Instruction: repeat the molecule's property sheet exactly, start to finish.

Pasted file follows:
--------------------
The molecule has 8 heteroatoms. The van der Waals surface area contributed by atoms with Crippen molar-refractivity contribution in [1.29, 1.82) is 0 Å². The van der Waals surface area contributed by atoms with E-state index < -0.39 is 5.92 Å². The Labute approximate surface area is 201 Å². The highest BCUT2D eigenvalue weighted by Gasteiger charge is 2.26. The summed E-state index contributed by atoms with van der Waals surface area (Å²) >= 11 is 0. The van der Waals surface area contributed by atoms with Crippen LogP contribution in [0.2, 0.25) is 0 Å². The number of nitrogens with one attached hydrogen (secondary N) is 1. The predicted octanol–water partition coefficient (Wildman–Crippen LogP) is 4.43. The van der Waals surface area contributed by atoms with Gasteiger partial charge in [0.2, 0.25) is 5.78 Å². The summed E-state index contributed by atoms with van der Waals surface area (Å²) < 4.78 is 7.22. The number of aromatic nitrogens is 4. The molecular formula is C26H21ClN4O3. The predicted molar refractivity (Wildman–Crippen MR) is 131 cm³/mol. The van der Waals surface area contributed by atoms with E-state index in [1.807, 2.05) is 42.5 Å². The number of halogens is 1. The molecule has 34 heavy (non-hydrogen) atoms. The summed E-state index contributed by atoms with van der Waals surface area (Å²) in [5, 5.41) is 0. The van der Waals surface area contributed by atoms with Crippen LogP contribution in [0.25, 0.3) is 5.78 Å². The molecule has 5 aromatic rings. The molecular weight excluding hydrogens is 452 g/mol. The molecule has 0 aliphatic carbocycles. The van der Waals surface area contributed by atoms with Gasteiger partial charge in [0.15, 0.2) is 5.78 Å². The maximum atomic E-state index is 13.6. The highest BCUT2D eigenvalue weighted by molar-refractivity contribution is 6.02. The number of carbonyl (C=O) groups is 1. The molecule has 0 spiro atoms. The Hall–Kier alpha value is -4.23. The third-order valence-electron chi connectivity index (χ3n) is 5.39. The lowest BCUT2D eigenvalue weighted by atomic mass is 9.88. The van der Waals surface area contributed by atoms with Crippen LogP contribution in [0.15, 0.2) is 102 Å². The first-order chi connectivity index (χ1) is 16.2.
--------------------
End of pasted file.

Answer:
The molecule has 8 heteroatoms. The van der Waals surface area contributed by atoms with Crippen molar-refractivity contribution in [1.29, 1.82) is 0 Å². The van der Waals surface area contributed by atoms with E-state index < -0.39 is 5.92 Å². The Labute approximate surface area is 201 Å². The highest BCUT2D eigenvalue weighted by Gasteiger charge is 2.26. The summed E-state index contributed by atoms with van der Waals surface area (Å²) >= 11 is 0. The van der Waals surface area contributed by atoms with Crippen LogP contribution in [0.2, 0.25) is 0 Å². The number of nitrogens with one attached hydrogen (secondary N) is 1. The predicted octanol–water partition coefficient (Wildman–Crippen LogP) is 4.43. The van der Waals surface area contributed by atoms with Gasteiger partial charge in [0.2, 0.25) is 5.78 Å². The summed E-state index contributed by atoms with van der Waals surface area (Å²) < 4.78 is 7.22. The number of aromatic nitrogens is 4. The molecular formula is C26H21ClN4O3. The predicted molar refractivity (Wildman–Crippen MR) is 131 cm³/mol. The van der Waals surface area contributed by atoms with E-state index in [1.807, 2.05) is 42.5 Å². The number of halogens is 1. The molecule has 34 heavy (non-hydrogen) atoms. The summed E-state index contributed by atoms with van der Waals surface area (Å²) in [5, 5.41) is 0. The van der Waals surface area contributed by atoms with Crippen LogP contribution in [0.25, 0.3) is 5.78 Å². The molecule has 5 aromatic rings. The molecular weight excluding hydrogens is 452 g/mol. The molecule has 0 aliphatic carbocycles. The van der Waals surface area contributed by atoms with Gasteiger partial charge in [0.15, 0.2) is 5.78 Å². The maximum atomic E-state index is 13.6. The highest BCUT2D eigenvalue weighted by molar-refractivity contribution is 6.02. The number of carbonyl (C=O) groups is 1. The molecule has 0 spiro atoms. The Hall–Kier alpha value is -4.23. The third-order valence-electron chi connectivity index (χ3n) is 5.39. The lowest BCUT2D eigenvalue weighted by atomic mass is 9.88. The van der Waals surface area contributed by atoms with Crippen LogP contribution in [0.15, 0.2) is 102 Å². The first-order chi connectivity index (χ1) is 16.2.